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BMJ. 2007 Mar 31;334(7595):682. Epub 2007 Mar 9.

Parenting programme for parents of children at risk of developing conduct disorder: cost effectiveness analysis.

Author information

1
Centre for the Economics and Policy in Health, Institute of Medical and Social Care Research (IMSCaR), University of Wales Bangor, Bangor LL57 1UT. r.t.edwards@bangor.ac.uk

Abstract

OBJECTIVE:

To investigate the cost effectiveness of a parenting programme.

DESIGN:

An incremental cost effectiveness analysis alongside a pragmatic randomised controlled trial of the effectiveness of a group parenting programme delivered through Sure Start in the community.

SETTING:

Sure Start areas in north and mid Wales.

PARTICIPANTS:

Parents of 116 children aged 36-59 months (87% of the clinical sample) at risk of developing conduct disorders defined by scoring over the clinical cut off on the Eyberg child behaviour inventory). Children were identified by health visitors and recruited by the research team.

INTERVENTION:

The Webster-Stratton Incredible Years basic parenting programme or a six month waiting list control.

MAIN OUTCOME MEASURE:

Incremental cost per unit of improvement on the intensity score of the Eyberg child behaviour inventory.

RESULTS:

The bootstrapped incremental cost effectiveness ratio point estimate was 73 pounds sterling (109 euros, $142) per one point improvement on the intensity score (95% confidence interval 42 pounds sterling to 140 pounds sterling ). It would cost 5486 (8190 euros, $10,666) to bring the child with the highest intensity score to below the clinical cut-off point and 1344 (2006 euros, $2618) to bring the average child in the intervention group within the non-clinical limits on the intensity score (below 127). For a ceiling ratio of 100 pounds sterling (149 euros, $194) per point increase in intensity score, there is an 83.9% chance of the intervention being cost effective. The mean cost per child attending the parenting group was 1934 pounds sterling (2887 euros, $3760) for eight children and 1289 pounds sterling (1924 euros, $2506) for 12 children, including initial costs and materials for training group leaders. When we categorised the sample into relatively mild, moderate, and severe behaviour groups based on intensity scores at baseline the intervention seemed more cost effective in those with the highest risk of developing conduct disorder.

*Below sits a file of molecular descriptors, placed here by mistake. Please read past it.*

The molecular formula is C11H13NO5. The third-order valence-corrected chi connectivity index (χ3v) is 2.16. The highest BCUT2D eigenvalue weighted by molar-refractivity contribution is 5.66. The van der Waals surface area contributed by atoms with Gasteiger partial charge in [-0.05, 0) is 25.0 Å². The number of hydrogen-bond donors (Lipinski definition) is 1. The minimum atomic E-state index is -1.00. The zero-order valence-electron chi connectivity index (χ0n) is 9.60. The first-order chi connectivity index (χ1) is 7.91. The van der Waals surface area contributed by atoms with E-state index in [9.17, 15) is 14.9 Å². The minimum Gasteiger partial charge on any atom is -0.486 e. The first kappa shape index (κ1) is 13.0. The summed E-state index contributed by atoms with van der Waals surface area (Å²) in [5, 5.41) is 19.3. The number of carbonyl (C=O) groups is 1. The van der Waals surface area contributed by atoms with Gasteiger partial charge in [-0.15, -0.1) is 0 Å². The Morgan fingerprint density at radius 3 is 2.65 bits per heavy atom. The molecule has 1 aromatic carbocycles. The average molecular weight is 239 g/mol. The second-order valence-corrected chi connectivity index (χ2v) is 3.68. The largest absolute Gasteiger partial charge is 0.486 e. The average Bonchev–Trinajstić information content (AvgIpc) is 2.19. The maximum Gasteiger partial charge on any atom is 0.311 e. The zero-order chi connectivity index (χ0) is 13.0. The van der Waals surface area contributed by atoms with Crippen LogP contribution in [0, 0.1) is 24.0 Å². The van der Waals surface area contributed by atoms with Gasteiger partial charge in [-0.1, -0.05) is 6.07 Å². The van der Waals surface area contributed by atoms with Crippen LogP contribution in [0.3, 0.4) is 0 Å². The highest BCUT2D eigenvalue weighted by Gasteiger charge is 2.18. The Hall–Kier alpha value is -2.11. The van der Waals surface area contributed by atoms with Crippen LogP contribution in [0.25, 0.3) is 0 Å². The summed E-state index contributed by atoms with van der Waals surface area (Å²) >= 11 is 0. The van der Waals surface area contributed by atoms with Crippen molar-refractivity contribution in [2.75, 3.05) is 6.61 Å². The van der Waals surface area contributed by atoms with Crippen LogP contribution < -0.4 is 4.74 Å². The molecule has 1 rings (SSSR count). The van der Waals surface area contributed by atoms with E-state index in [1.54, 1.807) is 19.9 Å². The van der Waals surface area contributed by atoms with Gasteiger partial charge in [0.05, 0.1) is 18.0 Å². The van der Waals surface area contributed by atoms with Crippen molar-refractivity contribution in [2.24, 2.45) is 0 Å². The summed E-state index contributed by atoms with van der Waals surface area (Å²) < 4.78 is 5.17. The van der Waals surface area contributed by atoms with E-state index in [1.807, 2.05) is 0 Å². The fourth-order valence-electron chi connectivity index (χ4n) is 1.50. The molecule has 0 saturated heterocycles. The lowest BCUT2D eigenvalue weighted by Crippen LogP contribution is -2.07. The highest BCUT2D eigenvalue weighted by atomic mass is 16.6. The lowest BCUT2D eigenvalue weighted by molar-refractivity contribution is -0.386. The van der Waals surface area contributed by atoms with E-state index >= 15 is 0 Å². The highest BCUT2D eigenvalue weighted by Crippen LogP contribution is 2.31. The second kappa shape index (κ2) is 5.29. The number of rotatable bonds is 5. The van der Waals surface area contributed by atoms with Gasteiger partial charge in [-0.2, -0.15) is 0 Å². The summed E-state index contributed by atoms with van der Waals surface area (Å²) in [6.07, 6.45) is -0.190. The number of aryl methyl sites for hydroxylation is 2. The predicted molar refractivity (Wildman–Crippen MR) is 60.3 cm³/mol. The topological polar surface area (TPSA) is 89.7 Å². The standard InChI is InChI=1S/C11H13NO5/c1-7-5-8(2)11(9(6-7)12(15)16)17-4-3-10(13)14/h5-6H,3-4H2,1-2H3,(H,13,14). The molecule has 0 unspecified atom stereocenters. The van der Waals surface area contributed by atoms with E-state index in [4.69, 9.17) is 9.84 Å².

CONCLUSION:

This parenting programme improves child behaviour as measured by the intensity score of the Eyberg child behaviour inventory at a relatively low cost and was cost effective compared with the waiting list control. This parenting programme involves modest costs and demonstrates strong clinical effect, suggesting it would represent good value for money for public spending.

PMID:
17350965
PMCID:
PMC1839236
DOI:
10.1136/bmj.39126.699421.55
[Indexed for MEDLINE]
Free PMC Article

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